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the city in the film Metropolis

[Note: I usually post my “In The Spotlight” conversations on Sunday morning, but due to scheduling conflict…I had to post my conversation with my special guest Gil Anderson, this morning. I hope that you enjoy what my guest Gilchrist Anderson, has to say in our interview about his painstaking restoration of Giorgio Moroder’s version of director Fritz Lang’s 1927 film Metropolis

Good-Morning… Wonders in the Dark readers, and fellow bloggers, this morning I am so happy that film editor Gilchrist Anderson, took the time out of his very busy schedule to sit down and discuss with me over a cup of coffee and croissant(s) his restoration of Giorgio Moroder’s version of director Fritz Lang’s 1927 film Metropolis.

Dee Dee:
Good-morning…Gil Anderson, what a pleasure it is for me to meet you, (as I reach to shake Gil Anderson’s hand) please sit down.

Dee Dee:
Let me begin by asking you the first question that I ask all my guest and that is…

Can you once again please tell me (and the Wonders in the Dark readers,) a little about your blog? Metropolis Redux

Gilchrist Anderson:
My blog chronicles the last part of my journey in re-creating Metropolis Redux, Giorgio Moroder’s version of Metropolis.

I never really planned on making the work public, but there was so much interest I thought I’d better share and started documenting what I was doing. (more…)

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by Allan Fish

(UK 2003 100m) DVD1/2

Yellow, blue and grey

Andy Paterson, Anand Tucker  d  Peter Webber  w  Olivia Hetreed  novel  Tracy Chevalier  ph  Eduardo Serra  ed  Kate Evans  Alexandre Desplat  art  Ben Van Os  cos  Dien Van Straalen

Scarlett Johansson (Griet), Colin Firth (Johannes Vermeer), Tom Wilkinson (Peter van Ruijven), Judy Parfitt (Maria Thins), Cillian Murphy (Peter), Essie Davis (Catharina), Joanna Scanlan (Tanneke), Alakina Mann (Cornelia), Chris McHallem (Griet’s father),

There’s something about paintings and great art that has often daunted me, made me feel somehow insufficient, not merely my obvious inability to match the genius of the artist but perhaps not even perceptive enough to perceive his purpose, his intention.  Beauty is in the eye of the beholder, but the same is no more true of paintings than it is in the cinema, sculpture, architecture or any of the other arts.  And Vermeer is one of those painters I have always admired most because he was fascinated with the same thing that fascinates film-makers; light.  With the arguable exception of that other Dutch genius, Rembrandt, no other painter has so influenced cinematography since its inception than Johannes Vermeer.  A daunting subject then, and made perhaps even more so by the success of the historical fiction it was based on, Chevalier’s immensely popular novel.  I have to confess I have never read it and will probably always struggle to find the time, but if fans of the book have found the film less interesting – they always do, don’t they? – it remains a magnificent, seriously underrated achievement.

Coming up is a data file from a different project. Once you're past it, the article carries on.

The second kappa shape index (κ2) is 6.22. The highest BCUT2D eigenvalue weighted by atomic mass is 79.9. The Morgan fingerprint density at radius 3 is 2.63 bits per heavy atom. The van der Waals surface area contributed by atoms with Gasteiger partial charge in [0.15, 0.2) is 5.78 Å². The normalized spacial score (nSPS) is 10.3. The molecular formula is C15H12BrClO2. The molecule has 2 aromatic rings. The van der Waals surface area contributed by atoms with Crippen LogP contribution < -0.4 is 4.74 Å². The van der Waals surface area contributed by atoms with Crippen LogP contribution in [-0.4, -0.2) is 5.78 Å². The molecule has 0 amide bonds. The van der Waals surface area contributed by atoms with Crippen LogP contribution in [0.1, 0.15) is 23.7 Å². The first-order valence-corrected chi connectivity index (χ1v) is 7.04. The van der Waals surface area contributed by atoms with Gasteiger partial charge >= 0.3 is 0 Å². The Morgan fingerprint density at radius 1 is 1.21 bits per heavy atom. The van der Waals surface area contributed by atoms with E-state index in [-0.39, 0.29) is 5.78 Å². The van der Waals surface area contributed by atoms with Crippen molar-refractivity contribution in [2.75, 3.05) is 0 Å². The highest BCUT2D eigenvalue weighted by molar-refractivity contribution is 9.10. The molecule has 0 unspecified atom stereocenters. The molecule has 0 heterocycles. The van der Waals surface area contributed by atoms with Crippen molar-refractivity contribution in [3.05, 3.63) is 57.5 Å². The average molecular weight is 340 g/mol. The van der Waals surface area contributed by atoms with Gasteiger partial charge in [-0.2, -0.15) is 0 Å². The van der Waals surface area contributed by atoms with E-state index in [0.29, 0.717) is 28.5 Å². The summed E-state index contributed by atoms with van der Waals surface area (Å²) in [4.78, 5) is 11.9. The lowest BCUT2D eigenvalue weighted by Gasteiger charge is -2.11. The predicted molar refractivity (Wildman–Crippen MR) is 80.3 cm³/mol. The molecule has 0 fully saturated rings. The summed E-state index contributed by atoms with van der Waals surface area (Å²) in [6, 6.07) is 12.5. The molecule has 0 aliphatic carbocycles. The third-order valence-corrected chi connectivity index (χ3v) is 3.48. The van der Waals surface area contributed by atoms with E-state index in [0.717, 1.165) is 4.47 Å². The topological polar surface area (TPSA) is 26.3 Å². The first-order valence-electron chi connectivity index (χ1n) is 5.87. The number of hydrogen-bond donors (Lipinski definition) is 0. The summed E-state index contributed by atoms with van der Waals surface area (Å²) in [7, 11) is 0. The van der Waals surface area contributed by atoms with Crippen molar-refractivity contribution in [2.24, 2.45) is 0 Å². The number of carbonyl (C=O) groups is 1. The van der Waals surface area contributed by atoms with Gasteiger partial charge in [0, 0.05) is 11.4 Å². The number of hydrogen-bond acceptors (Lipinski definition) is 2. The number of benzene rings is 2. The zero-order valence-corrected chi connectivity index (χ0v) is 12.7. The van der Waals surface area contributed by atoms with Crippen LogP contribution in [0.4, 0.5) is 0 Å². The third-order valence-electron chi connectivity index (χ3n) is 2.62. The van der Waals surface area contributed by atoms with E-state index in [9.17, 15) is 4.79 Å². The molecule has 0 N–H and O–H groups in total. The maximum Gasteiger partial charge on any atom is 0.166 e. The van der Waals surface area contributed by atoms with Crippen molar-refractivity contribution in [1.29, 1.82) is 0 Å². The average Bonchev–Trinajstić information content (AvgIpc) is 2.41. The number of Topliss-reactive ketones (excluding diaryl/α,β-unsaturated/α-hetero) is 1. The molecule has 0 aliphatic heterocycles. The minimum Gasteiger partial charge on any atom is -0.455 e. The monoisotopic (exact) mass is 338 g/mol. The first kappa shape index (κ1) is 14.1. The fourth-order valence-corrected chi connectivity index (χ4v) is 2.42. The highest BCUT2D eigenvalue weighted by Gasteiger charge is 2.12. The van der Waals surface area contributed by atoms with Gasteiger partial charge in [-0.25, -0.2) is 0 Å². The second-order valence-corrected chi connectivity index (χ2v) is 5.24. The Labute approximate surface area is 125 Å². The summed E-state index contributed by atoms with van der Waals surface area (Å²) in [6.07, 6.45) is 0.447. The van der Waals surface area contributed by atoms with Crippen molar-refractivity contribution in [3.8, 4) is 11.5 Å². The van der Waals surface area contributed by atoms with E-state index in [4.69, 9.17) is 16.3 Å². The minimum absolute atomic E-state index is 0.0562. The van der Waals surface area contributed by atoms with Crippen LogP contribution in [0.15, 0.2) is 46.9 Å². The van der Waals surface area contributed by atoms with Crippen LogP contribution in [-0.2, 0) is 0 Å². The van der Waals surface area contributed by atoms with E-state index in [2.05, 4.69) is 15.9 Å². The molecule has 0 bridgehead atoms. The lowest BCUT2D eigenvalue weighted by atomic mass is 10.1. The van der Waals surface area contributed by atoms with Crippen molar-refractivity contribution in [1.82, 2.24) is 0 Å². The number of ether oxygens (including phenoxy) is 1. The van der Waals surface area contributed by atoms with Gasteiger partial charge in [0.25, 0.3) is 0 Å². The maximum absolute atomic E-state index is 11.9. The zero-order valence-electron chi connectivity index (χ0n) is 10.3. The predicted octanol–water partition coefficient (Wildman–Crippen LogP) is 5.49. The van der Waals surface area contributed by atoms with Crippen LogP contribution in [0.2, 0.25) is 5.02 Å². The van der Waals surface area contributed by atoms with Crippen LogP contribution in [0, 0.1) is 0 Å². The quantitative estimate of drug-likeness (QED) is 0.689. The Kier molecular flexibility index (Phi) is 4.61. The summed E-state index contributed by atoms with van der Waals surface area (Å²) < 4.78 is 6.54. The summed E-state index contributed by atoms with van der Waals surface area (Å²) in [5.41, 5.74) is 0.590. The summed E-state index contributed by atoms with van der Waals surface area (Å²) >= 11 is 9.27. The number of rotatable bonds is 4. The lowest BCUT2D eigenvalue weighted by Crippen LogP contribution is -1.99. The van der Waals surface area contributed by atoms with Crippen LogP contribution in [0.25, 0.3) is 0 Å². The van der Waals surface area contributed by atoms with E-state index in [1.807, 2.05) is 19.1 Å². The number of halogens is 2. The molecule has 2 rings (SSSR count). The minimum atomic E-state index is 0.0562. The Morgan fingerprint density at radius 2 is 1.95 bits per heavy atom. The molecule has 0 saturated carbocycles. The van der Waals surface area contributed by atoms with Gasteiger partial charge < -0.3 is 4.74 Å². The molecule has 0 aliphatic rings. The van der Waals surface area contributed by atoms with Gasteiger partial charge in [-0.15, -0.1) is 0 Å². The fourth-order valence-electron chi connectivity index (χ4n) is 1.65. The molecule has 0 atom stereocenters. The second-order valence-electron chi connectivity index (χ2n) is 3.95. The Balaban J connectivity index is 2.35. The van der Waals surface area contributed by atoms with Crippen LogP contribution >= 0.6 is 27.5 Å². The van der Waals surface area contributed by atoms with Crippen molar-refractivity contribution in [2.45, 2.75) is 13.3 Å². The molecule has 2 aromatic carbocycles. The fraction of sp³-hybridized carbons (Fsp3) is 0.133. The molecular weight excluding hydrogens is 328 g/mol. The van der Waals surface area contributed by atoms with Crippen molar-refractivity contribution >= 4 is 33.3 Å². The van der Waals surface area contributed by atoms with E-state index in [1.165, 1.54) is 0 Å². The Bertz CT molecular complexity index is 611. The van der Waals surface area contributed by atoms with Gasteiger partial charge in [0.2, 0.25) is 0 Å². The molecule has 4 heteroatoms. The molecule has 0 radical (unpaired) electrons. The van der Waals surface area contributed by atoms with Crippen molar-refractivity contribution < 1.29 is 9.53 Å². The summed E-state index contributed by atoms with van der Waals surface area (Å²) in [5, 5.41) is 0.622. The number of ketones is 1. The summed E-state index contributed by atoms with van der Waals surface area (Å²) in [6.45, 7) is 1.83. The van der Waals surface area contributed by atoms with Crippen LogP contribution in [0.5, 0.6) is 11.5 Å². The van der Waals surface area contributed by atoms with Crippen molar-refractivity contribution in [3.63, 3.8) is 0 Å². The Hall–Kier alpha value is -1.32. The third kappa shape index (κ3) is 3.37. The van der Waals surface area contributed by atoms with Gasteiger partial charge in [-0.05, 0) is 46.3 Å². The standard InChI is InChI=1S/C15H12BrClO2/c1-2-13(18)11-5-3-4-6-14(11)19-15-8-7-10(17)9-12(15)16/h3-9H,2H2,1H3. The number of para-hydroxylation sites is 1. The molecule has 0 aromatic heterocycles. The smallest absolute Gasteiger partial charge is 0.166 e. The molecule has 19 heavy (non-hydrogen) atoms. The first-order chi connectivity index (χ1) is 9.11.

It’s 1665 in Delft, and a blind former tile-maker’s daughter is hired out of charity by the household of painter Johannes Vermeer as a housemaid, but she soon attracts the keen eye of the master.  His motives seem ambiguous initially, there’s an undoubted erotic chemistry between them, but there’s something deeper, something misunderstood by harpy wife Catharina and gossipy housekeeper Tanneke.  Griet is fascinated by what drives the master to create his paintings, and he sees in her a more than willing pupil to be his assistant and inspiration.  (more…)